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H. Houben (Space Physics Research Institute)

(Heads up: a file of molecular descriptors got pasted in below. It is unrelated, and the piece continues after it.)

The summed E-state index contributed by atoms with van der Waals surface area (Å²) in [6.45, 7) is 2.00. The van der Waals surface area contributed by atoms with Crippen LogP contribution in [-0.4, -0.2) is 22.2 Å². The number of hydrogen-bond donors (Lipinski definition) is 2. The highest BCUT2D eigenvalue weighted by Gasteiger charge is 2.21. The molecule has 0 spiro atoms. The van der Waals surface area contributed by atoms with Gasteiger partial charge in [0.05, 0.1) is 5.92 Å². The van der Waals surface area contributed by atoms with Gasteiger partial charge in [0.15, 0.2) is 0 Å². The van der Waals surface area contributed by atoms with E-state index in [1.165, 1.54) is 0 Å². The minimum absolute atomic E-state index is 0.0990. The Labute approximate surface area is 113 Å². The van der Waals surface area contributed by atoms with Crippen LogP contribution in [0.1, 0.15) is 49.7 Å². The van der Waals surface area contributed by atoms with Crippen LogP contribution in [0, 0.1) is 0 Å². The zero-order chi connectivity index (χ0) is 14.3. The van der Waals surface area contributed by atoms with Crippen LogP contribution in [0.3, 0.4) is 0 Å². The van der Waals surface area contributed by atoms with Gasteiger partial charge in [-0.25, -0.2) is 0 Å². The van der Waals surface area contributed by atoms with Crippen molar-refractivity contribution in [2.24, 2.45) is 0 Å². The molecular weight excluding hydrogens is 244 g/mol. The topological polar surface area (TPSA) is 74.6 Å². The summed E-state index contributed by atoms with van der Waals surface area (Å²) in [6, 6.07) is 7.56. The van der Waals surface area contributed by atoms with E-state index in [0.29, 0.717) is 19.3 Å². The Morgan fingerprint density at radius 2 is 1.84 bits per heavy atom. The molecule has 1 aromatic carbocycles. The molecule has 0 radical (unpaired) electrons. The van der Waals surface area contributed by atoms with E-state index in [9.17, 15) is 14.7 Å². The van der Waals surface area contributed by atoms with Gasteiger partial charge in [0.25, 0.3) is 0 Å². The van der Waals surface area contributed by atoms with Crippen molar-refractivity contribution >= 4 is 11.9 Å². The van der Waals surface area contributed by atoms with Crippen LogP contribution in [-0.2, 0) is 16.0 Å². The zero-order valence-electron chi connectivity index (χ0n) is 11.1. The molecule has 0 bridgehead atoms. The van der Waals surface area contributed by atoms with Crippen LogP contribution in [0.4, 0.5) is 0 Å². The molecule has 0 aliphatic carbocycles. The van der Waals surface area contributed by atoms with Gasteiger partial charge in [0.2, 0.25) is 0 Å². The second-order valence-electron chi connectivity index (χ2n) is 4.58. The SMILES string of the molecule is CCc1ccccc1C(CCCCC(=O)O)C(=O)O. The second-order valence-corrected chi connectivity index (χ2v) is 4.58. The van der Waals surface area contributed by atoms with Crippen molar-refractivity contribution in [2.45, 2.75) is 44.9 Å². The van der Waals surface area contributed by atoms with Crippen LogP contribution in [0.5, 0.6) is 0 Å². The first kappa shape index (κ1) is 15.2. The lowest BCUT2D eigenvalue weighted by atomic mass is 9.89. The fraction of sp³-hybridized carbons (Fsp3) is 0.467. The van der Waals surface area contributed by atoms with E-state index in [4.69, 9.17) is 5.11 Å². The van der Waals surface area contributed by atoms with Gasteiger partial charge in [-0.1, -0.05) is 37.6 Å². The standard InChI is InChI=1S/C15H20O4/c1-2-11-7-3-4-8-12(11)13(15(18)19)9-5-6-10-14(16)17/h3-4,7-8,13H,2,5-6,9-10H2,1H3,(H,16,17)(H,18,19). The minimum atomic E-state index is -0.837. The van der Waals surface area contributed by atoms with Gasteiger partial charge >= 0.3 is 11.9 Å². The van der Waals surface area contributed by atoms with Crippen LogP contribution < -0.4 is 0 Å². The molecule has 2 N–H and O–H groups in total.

The Mars Global Surveyor spacecraft (Thermal Emission Spectrometer) is capable of taking thousands of infrared spectra per day. The 15 micron carbon dioxide band in these spectra can be inverted to obtain atmospheric temperature profiles, amounting to some 15,000-25,000 separate measurements each day. In addition, radio occultations provide fewer, but higher resolution, observations of temperature and pressure profiles. In principle, these observations are sufficient to determine all the meteorologically significant parameters of the atmosphere: not only temperatures, but horizontal and vertical winds, surface pressure, and diabatic heating rates (all as functions of latitude, longitude, altitude, and time). This capability is quite important since it will ultimately allow realtime meteorological analysis to enable improved aerobraking and aerocapture scenarios for future spacecraft. Techniques for accomplishing the analysis--here based on a baroclinic, spectral, general circulation model of the Martian atmosphere--are becoming standard. More challenging is the problem of making useful representations of the vast 4-d dataset that is produced. Results for the hiatus period of the Mars Global Surveyor aerobraking phase will be presented.